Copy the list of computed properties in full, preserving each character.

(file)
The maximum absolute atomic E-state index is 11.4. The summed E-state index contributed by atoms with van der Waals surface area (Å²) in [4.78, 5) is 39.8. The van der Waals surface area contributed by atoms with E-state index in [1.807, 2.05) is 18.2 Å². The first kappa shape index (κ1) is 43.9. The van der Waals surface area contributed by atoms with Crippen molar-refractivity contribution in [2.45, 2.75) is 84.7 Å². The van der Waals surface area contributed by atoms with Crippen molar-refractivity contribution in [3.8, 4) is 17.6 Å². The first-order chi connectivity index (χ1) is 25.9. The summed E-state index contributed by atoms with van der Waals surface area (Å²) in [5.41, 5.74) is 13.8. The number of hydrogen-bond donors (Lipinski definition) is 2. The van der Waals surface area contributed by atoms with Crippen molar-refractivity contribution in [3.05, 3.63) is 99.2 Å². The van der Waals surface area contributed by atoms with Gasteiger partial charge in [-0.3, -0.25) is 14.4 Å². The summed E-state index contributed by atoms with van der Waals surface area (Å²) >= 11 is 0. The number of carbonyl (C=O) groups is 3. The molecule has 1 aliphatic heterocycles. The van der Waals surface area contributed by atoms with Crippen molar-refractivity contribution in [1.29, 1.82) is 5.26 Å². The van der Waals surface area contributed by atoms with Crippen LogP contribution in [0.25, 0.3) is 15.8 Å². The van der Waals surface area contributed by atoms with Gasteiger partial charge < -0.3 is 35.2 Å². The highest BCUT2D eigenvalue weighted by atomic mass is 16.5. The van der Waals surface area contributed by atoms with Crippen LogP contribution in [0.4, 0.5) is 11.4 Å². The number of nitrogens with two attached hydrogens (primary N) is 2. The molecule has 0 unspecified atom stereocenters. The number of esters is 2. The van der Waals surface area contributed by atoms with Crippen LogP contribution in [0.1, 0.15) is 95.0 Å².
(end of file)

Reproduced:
The maximum absolute atomic E-state index is 11.4. The summed E-state index contributed by atoms with van der Waals surface area (Å²) in [4.78, 5) is 39.8. The van der Waals surface area contributed by atoms with E-state index in [1.807, 2.05) is 18.2 Å². The first kappa shape index (κ1) is 43.9. The van der Waals surface area contributed by atoms with Crippen molar-refractivity contribution in [2.45, 2.75) is 84.7 Å². The van der Waals surface area contributed by atoms with Crippen molar-refractivity contribution in [3.8, 4) is 17.6 Å². The first-order chi connectivity index (χ1) is 25.9. The summed E-state index contributed by atoms with van der Waals surface area (Å²) in [5.41, 5.74) is 13.8. The number of hydrogen-bond donors (Lipinski definition) is 2. The van der Waals surface area contributed by atoms with Crippen molar-refractivity contribution in [3.05, 3.63) is 99.2 Å². The van der Waals surface area contributed by atoms with Gasteiger partial charge in [-0.3, -0.25) is 14.4 Å². The summed E-state index contributed by atoms with van der Waals surface area (Å²) >= 11 is 0. The number of carbonyl (C=O) groups is 3. The molecule has 1 aliphatic heterocycles. The van der Waals surface area contributed by atoms with Crippen molar-refractivity contribution in [1.29, 1.82) is 5.26 Å². The van der Waals surface area contributed by atoms with Crippen LogP contribution in [0.25, 0.3) is 15.8 Å². The van der Waals surface area contributed by atoms with Gasteiger partial charge < -0.3 is 35.2 Å². The highest BCUT2D eigenvalue weighted by atomic mass is 16.5. The van der Waals surface area contributed by atoms with Crippen LogP contribution in [0.4, 0.5) is 11.4 Å². The number of nitrogens with two attached hydrogens (primary N) is 2. The molecule has 0 unspecified atom stereocenters. The number of esters is 2. The van der Waals surface area contributed by atoms with Crippen LogP contribution in [0.1, 0.15) is 95.0 Å².